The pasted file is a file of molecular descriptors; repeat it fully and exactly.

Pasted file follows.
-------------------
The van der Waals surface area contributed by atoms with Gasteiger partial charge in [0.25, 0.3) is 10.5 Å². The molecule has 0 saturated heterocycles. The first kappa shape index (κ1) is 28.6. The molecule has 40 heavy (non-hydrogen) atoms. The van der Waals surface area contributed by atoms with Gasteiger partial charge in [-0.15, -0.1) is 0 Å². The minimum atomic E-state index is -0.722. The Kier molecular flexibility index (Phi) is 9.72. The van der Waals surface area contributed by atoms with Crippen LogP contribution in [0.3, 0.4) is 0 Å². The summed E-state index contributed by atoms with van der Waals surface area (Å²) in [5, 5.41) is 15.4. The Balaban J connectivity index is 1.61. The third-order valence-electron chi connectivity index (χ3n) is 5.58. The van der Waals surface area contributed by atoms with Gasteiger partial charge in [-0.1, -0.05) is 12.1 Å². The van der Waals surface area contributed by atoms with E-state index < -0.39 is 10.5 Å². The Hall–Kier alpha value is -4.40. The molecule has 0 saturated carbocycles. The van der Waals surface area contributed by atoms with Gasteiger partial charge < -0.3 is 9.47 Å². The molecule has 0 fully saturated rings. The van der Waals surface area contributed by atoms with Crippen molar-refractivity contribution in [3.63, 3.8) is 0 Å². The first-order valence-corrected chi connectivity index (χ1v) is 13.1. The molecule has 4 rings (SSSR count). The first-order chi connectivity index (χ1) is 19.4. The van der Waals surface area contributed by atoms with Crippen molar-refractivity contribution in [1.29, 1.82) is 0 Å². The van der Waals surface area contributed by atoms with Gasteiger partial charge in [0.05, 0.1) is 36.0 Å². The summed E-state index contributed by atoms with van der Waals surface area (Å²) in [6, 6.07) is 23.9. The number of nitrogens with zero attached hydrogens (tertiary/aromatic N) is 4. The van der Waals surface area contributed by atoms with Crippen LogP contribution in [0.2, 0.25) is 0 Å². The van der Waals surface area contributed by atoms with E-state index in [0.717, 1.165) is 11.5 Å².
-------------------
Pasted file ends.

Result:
The van der Waals surface area contributed by atoms with Gasteiger partial charge in [0.25, 0.3) is 10.5 Å². The molecule has 0 saturated heterocycles. The first kappa shape index (κ1) is 28.6. The molecule has 40 heavy (non-hydrogen) atoms. The van der Waals surface area contributed by atoms with Gasteiger partial charge in [-0.15, -0.1) is 0 Å². The minimum atomic E-state index is -0.722. The Kier molecular flexibility index (Phi) is 9.72. The van der Waals surface area contributed by atoms with Crippen LogP contribution in [0.3, 0.4) is 0 Å². The summed E-state index contributed by atoms with van der Waals surface area (Å²) in [5, 5.41) is 15.4. The Balaban J connectivity index is 1.61. The third-order valence-electron chi connectivity index (χ3n) is 5.58. The van der Waals surface area contributed by atoms with Gasteiger partial charge in [-0.1, -0.05) is 12.1 Å². The van der Waals surface area contributed by atoms with E-state index < -0.39 is 10.5 Å². The Hall–Kier alpha value is -4.40. The molecule has 0 saturated carbocycles. The van der Waals surface area contributed by atoms with Gasteiger partial charge < -0.3 is 9.47 Å². The molecule has 0 fully saturated rings. The van der Waals surface area contributed by atoms with Crippen molar-refractivity contribution in [3.63, 3.8) is 0 Å². The first-order valence-corrected chi connectivity index (χ1v) is 13.1. The molecule has 4 rings (SSSR count). The first-order chi connectivity index (χ1) is 19.4. The van der Waals surface area contributed by atoms with Crippen molar-refractivity contribution in [1.29, 1.82) is 0 Å². The van der Waals surface area contributed by atoms with Gasteiger partial charge in [0.05, 0.1) is 36.0 Å². The summed E-state index contributed by atoms with van der Waals surface area (Å²) in [6, 6.07) is 23.9. The number of nitrogens with zero attached hydrogens (tertiary/aromatic N) is 4. The van der Waals surface area contributed by atoms with Crippen LogP contribution in [0.2, 0.25) is 0 Å². The van der Waals surface area contributed by atoms with E-state index in [0.717, 1.165) is 11.5 Å².